Because of COVID-19 there has be an uptick in the gig economy. Due to layoffs and reduced hours many people find themselves looking for additional work with employers such as UberEats, Lyft, Doordash and Instacart. The gig economy provides temporary and flexible jobs in which companies tend to hire independent contractors instead of full-time employees. As businesses plan for restoring operations, some may find it tempting to look to temporary staffing agencies, independent contractors, or other non-employee models for flexibility to hedge against uncertain demand and a potential second wave of the virus. Doing so may lead to a worker misclassification lawsuit.
Monday through Friday, Noah is a full-time dental assistant. Recently, she began moonlighting as a part-time delivery runner for Quick Order, a food delivery service in Massachusetts. When she was hired, Noah attended a training seminar at a local Quick Order office. At the seminar she learned how to handle a delivery from start to finish, how she would receive orders, and Quick Order’s company policy on handling a distraught customer. With her new job, Noah was most excited about Quick Order’s incentive program—when a delivery runner received a 5-star rating from customers, 45 times in a row, Quick Order would provide the delivery runner a week of paid leave. After the training seminar, Noah filled out a work preference survey and received a schedule that was suitable to her lifestyle. For the past year, every Friday, Saturday, and Sunday, from 6:00 p.m. to 12:00 a.m., Noah logs into the Quick Order app on her phone and she waits for someone in the local office to send her an order.
Recently, Noah received tax forms in the mail and to her surprise Quick Order provided her with a 1099 form. Noah headed down to the local office to correct the mistake, however she was told that no mistake was made. Now what?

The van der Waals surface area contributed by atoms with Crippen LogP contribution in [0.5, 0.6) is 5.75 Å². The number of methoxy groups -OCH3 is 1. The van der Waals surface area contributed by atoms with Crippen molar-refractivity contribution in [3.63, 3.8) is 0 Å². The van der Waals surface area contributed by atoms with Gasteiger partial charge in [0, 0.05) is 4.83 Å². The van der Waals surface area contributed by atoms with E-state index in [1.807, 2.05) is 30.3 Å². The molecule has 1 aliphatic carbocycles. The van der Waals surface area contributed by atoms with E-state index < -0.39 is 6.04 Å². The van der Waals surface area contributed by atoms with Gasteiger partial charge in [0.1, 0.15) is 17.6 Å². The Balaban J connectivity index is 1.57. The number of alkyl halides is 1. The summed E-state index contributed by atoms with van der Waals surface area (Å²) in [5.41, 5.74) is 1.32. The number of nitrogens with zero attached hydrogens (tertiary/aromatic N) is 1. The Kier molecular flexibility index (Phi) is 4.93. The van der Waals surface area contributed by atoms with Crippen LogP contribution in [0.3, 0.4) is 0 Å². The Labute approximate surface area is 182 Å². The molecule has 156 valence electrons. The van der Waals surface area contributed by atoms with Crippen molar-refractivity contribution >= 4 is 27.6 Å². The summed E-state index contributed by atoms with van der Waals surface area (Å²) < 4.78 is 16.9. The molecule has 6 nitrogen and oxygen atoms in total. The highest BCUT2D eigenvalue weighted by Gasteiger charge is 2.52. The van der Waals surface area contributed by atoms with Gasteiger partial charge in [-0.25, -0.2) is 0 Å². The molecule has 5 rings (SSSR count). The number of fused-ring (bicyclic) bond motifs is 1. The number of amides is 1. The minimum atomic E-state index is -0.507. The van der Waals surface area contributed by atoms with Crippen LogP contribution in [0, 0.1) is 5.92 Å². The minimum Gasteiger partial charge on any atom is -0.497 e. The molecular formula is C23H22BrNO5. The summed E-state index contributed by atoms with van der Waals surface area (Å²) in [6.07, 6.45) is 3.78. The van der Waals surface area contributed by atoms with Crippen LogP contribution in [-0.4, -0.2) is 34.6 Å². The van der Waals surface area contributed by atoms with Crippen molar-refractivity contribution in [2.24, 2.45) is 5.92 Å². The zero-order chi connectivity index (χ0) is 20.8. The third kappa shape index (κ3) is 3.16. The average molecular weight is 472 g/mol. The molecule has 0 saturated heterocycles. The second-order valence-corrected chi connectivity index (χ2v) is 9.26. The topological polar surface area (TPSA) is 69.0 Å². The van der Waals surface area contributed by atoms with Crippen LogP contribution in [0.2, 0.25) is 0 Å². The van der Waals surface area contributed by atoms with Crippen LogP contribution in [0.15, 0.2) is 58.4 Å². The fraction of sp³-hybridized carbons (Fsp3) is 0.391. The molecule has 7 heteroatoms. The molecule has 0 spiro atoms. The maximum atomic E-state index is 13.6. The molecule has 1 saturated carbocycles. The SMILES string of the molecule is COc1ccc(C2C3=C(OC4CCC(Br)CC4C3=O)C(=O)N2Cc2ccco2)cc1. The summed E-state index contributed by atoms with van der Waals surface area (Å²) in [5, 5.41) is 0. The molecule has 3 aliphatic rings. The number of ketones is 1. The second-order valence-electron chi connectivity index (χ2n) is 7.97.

Determining Your Rights by Law
In the above scenario, the issue is whether Noah would have a viable lawsuit against Quick Order for employee misclassification. Under Massachusetts law, an employer who wants to treat someone as an independent contractor rather than an employee has to show that the work 1) is done without the direction and control of the employer, 2) is performed outside the usual course of the employer's business, and 3) is done by someone who has their own, independent business or trade doing that kind of work.
First, we must determine if Noah does her job without the direction and control of Quick Order. The answer appears to be "NO" as Noah clearly looks to Quick Order for direction. Remember, we were told that she attended a training seminar where she learned the company’s policies and procedures. Noah has zero discretion on how she receives an order and she definitely cannot handle a distraught customer in any manner that feels is appropriate. Because she received training, Noah is not free from control and direction in connection with the performance of making deliveries. Moreover, according to Quick Order’s incentive program, the company will provide paid time off once a goal is met; employees receive benefits such as pensions or paid leave whereas independent contractors have written contracts to establish pay, duties, length of service and are not eligible for benefits such as pensions or vacation pay. Next, we have to determine if Noah is performing her delivery runner service outside the usual course of the Quick Order’s business. Again, the answer is negative. Noah performs her duties within the usual course of Quick Order’s business because her job is an essential part of the company’s business—delivery runners are the foundation of Quick Order. Lastly, we have to figure out if Noah has her own independent business or trade in the food delivery industry. For a third time, the answer is negative. If you recall, Noah has a full-time job. She works a normal 9 to 5 as a dental assistant, which is her primary source of income but works for Quick Order on the weekends at night for extra money.
Based on the above, Quick Order, wrongfully misidentified Noah as an independent contractor and therefore she has a viable wage lawsuit claim against them under the Massachusetts Wage Act. In Massachusetts, most people who work or provide services are considered employees under the law. This means that they have rights to minimum wage, overtime, and other protections.
If you are (or WERE) an independent contractor and think that you may have been misclassified, you should contact us using the contact box below or the phone (508.998.0800) to discuss your situation today. Remember that wage violations can only go back 3 years from the date of the Complaint is filed in Court so there is a time constraint.
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